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What's the Perfect Holiday Menu for Your Personality?

Thanksgiving turkey on a platter

One surefire way to pull off a successful holiday? Have a curated menu. Don’t worry — you don’t have to spend hours and hours on an epic quest to find the perfect assembly of entrées and sides. We’ve got solutions just for you, no matter your style. (Yes, that includes you, “person who likes hosting but just didn’t get “the cooking gene.”) Below, we've match three of our favorite holiday menus to different personality types. They're sure to wow your guests, whether or not you do the cooking.

Traditional Holiday Dinner


Your style is simple and elegant. You crave comfort, tradition and look forward to unwrapping presents one by one. This classic menu is tailor-made for you!

The scent of roasting beef will tempt your guests’ taste buds while they kick off the meal with a crisp spinach salad with sweet pears, salty walnuts and tangy goat cheese. Come main-course time, everyone will be more than ready to dig into the tenderloin (complete with red wine-infused pan sauce), along with a scoop of creamy scalloped potatoes, light-as-air cheddar popovers and herb-sautéed green beans. Talk about a feast.

The “I Don’t Want to Cook” Menu


You’re all about the fast-forward button. Meal kits are your best friend, you’ve got your whole house programmed with the Amazon Echo — and, oh yeah, you’d just rather not cook.

So this holiday season, assign the cooking to us. All you’ll have to do is reheat your food (and then eat said food). Our menu features a simply seasoned prime rib roast that’s finished sous-vide style, plus crispy garlic fingerling potatoes. For a dose of greens, the menu also includes Brussels sprouts and a creamy kale and spinach medley. Since no holiday dinner — shortcut or otherwise — is complete without something sweet, slice our take on Sister Pie’s Cranberry Crumble Pie. Taking the extra step of digging out the ice cream scoop and vanilla pint in your freezer is optional ... but highly recommended.

  • Salt and Pepper Prime Rib Roast
  • Roasted Fingerlings with Garlic and Parsley
  • Maple-Roasted Brussels Sprouts with Pepitas
  • Creamed Spinach and Kale
  • Green Peppercorn Sauce
  • Sister Pie Cranberry Crumble Pie

Globally-Inspired Christmas Menu


You’re known among your friends and family as the traveler. Your Instagram feed is filled with photos from all the places you’ve visited. So turn to this unique menu, inspired by Peruvian flavors, that was designed by Molly Siegler from the Whole Foods Market Culinary Development Team.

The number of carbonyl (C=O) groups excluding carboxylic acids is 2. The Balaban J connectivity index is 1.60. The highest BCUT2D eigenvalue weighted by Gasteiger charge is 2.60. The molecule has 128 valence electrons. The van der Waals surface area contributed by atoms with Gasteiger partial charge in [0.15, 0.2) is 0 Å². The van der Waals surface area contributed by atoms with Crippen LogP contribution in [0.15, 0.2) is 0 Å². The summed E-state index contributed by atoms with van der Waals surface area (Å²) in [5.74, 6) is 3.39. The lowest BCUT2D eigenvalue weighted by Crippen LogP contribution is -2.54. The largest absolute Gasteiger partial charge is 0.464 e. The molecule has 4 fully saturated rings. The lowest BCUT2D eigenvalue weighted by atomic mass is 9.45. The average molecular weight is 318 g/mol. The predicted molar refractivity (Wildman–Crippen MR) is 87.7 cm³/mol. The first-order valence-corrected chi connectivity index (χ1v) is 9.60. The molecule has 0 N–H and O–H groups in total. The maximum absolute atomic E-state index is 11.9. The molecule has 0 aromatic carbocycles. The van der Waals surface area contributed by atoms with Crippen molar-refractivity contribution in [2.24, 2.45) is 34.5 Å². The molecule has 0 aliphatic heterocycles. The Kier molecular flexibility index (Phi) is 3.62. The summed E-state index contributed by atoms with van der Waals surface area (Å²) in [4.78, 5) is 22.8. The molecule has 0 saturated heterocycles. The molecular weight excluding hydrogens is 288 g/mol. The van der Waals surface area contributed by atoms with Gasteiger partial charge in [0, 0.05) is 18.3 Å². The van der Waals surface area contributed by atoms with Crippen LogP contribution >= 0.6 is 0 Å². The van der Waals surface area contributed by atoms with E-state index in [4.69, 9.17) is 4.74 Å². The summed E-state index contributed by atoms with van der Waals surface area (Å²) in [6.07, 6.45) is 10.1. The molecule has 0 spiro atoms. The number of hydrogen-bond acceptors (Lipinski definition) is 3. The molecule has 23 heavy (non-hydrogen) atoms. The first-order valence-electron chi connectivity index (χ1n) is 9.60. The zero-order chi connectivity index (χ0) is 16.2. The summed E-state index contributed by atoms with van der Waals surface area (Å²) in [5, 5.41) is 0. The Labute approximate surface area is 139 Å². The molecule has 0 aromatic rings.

• Citrus-Brined Turkey with Roasted Onions. Use this turkey recipe, but add 4 wedged yellow onions to the roasting pan halfway through roasting the turkey.
  • Aji Amarillo Gravy. This gravy is inspired by the bright yellow chile sauce served with Peruvian meat dishes. Look for aji amarillo chile paste and whisk 1 teaspoon of it into the roux of this gravy recipe.
  • Corn Pudding with Chiles. Experiment with the chiles in this recipe, and see if you can find a Peruvian variety to swap in for the green chiles.
  • Quinoa Pilaf with Herbs, Pickled Carrots and Raisins. Make quinoa using this basic recipe. While the quinoa cooks, combine 1/2 cup apple cider vinegar, 1/2 cup water, 1 teaspoon sweetener (honey or yacon syrup, if you can find it!), 1/2 teaspoon cumin seeds and 1/4 teaspoon salt, and bring just to a boil. Pour the mixture over 1 cup shredded carrots and 1/3 cup raisins and allow to cool completely. Combine cooked quinoa with the pickled carrot and raisin mixture and add a handful of fresh cilantro and mint just before serving.
  • Roasted Yuca and Sweet Potatoes with Lime. Skip the paiche in this recipe and add yuca to the mix for an unexpected sweet potato side.
  • Vanilla Pots de Crème with Cocoa Whipped Cream and Popped Quinoa. Start with this recipe but skip the espresso. Make a whipped cream with cocoa powder to top the pots de crème and sprinkle the whole thing with popped quinoa. For the quinoa, cover the bottom of a large, deep pan with dry quinoa, and then cover and shake the pan over high heat to pop the seeds.

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